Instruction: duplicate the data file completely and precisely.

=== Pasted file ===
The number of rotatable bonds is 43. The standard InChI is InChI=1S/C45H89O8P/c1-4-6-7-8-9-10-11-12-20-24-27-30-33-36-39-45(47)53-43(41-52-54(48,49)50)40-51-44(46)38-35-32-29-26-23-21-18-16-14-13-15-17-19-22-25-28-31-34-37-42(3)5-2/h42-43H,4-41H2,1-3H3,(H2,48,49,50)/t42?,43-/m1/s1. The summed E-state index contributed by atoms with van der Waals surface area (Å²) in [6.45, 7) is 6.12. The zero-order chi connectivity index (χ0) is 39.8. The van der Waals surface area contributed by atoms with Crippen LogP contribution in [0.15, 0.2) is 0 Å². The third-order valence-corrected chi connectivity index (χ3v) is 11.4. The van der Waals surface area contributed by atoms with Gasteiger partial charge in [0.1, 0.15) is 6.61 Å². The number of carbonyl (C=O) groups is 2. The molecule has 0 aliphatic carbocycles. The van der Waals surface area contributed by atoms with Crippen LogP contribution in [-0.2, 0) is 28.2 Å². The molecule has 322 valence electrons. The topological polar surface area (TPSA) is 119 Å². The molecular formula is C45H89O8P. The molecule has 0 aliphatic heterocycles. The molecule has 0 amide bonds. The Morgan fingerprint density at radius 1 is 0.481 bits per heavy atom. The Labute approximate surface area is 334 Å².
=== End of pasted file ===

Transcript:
The number of rotatable bonds is 43. The standard InChI is InChI=1S/C45H89O8P/c1-4-6-7-8-9-10-11-12-20-24-27-30-33-36-39-45(47)53-43(41-52-54(48,49)50)40-51-44(46)38-35-32-29-26-23-21-18-16-14-13-15-17-19-22-25-28-31-34-37-42(3)5-2/h42-43H,4-41H2,1-3H3,(H2,48,49,50)/t42?,43-/m1/s1. The summed E-state index contributed by atoms with van der Waals surface area (Å²) in [6.45, 7) is 6.12. The zero-order chi connectivity index (χ0) is 39.8. The van der Waals surface area contributed by atoms with Crippen LogP contribution in [0.15, 0.2) is 0 Å². The third-order valence-corrected chi connectivity index (χ3v) is 11.4. The van der Waals surface area contributed by atoms with Gasteiger partial charge in [0.1, 0.15) is 6.61 Å². The number of carbonyl (C=O) groups is 2. The molecule has 0 aliphatic carbocycles. The van der Waals surface area contributed by atoms with Crippen LogP contribution in [-0.2, 0) is 28.2 Å². The molecule has 322 valence electrons. The topological polar surface area (TPSA) is 119 Å². The molecular formula is C45H89O8P. The molecule has 0 aliphatic heterocycles. The molecule has 0 amide bonds. The Morgan fingerprint density at radius 1 is 0.481 bits per heavy atom. The Labute approximate surface area is 334 Å².